Saturday, September 05, 2009

5 things that are good about not getting a new job

Yesterday I had a job interview. Sadly I didn't get the job. But, as Cathy always says, I have to count my blessings. Here are five of them.

1) The experience. For me it was the first time I've ever been personally prayed for by a bishop - and the first time I'd ever been to a job interview that opened with a prayer. It was at Lambeth Palace in London, which I had never been too before and was simply something else. The room I did my prep exercise in felt like I was typing in a drawing room in a stately home. Not many people in the world have been able to ring the doorbell at Lambeth Palace and say 'Hi, I'm here for the interview'. Plus afterwards I walked over the Westminster Bridge and wandered round Parliament Square and Westminister Abbey, which I don't get to do every day.

2) The affirmation. Doing the prep, writing the CV, reading the references people wrote for me, just getting on the shortlist for a high profile job has encouraged me and affirmed me. When the day job feels like a grind and you keep having to sort out bitty, petty things you can believe that your skillz are petty too. I guess when someone sees potential in you, then you start to believe in yourself. My presentation was really well recieved and I held my own. It came down to secondary skills, and the Bishop's voice was full of real regret that they had had to make such a hard choice between "exceptional" candidates.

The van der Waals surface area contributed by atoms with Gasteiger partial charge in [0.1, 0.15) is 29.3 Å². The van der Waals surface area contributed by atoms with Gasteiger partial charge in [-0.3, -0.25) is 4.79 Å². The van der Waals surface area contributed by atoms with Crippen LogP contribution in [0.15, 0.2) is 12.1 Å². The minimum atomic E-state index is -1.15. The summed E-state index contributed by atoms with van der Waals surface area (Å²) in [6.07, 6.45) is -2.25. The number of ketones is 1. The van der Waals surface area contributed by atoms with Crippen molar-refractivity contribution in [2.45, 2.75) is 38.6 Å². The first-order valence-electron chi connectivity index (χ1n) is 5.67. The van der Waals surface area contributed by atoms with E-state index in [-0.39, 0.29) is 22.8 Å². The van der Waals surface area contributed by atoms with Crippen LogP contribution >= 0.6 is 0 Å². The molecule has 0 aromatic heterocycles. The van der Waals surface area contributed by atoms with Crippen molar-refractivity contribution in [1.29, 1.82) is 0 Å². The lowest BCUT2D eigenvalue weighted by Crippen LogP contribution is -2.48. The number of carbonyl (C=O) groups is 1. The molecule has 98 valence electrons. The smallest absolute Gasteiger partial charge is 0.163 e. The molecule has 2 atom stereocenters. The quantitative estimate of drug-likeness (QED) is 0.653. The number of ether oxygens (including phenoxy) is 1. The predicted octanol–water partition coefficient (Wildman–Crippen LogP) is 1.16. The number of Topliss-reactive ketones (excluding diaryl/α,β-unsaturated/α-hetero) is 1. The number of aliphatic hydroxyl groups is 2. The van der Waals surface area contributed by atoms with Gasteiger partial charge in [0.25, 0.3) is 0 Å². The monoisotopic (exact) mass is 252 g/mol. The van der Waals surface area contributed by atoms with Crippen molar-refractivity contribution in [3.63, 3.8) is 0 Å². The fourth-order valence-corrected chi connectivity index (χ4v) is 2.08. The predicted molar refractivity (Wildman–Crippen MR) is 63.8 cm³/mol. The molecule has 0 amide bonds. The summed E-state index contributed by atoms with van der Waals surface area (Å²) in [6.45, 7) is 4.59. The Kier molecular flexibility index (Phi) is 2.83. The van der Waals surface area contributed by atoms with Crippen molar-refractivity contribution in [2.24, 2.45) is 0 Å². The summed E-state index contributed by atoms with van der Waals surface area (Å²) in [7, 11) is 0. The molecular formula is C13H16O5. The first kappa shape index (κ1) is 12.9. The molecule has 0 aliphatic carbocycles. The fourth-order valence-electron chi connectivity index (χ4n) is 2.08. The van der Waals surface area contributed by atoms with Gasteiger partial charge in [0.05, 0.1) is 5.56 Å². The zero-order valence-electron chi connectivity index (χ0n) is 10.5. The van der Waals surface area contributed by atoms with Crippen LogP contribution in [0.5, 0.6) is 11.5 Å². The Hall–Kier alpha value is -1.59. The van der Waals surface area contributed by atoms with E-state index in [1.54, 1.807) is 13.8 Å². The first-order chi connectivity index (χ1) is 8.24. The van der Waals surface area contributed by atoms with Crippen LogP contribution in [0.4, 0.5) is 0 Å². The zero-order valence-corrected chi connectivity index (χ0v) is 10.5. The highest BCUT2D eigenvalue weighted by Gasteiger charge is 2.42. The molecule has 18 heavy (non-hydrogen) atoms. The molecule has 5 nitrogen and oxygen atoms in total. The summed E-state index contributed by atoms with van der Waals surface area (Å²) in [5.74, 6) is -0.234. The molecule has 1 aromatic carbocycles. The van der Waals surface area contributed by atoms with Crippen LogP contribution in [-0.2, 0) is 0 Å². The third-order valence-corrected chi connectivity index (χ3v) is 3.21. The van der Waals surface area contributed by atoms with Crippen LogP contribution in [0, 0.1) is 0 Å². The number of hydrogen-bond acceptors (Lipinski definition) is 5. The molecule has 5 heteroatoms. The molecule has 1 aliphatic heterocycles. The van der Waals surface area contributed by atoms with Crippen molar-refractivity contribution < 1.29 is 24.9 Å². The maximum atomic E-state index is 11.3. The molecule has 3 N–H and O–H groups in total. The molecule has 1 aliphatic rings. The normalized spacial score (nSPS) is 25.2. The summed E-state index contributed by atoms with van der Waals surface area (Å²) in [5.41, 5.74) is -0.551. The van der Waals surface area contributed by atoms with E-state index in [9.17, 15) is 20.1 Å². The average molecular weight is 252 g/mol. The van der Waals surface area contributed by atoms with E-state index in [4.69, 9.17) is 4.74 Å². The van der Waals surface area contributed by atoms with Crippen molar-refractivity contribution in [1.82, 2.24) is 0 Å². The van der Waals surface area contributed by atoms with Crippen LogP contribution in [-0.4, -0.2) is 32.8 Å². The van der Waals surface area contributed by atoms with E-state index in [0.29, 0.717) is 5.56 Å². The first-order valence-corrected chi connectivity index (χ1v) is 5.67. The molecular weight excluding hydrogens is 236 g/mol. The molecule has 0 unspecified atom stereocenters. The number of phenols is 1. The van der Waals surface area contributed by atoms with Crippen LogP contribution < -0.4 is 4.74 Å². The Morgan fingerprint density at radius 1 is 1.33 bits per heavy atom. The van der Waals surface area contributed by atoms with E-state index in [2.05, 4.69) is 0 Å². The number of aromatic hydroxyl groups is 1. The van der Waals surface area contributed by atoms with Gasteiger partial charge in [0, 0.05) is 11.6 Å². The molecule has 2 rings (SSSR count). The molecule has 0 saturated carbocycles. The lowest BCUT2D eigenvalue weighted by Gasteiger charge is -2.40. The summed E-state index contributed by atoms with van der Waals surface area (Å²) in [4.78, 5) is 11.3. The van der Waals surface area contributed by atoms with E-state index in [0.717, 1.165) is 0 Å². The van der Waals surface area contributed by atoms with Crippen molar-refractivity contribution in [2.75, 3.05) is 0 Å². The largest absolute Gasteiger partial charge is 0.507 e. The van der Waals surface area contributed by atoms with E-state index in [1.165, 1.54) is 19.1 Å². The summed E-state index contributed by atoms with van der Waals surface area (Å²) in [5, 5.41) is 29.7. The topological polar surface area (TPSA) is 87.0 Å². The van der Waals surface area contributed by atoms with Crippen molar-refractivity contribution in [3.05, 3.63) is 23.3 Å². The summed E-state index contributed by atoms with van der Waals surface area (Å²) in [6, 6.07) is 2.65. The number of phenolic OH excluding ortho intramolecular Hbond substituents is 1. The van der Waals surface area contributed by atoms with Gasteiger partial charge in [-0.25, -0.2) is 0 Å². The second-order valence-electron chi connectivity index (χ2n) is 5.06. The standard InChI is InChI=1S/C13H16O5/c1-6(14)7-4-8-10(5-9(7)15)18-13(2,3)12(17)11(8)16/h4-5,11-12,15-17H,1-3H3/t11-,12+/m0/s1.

3) Feeling the love. I had a lot of people rooting for me. Some were praying, some were thinking positive thoughts, and some had their fingers crossed. But knowing so many people were on my side really gave me a confidence boost. And since I heard I didn't get it, two people have said that they are selfishly slightly glad I'm not going anywhere, which in some ways is really nice.

4) I don't have the upheaval, but I haven't settled either. I do enjoy my job (sometimes) , but there's always a danger you get in your comfort zone. At least I won't have the nagging fear that I'm settling for the easy option. I gave it a go.

5) I can finish the unfinished business. There are a few proper writing projects at work I would like to continue through to completion. Having to leave good projects mid-task would have been a bit annoying. So now I can get my head down and crack on with them.

So, yes, I'm still a little disappointed. But there are upsides to the downside.

1 comment:

  1. Yeah, I would have missed you lots If you'd gone :) (In a manly way of course)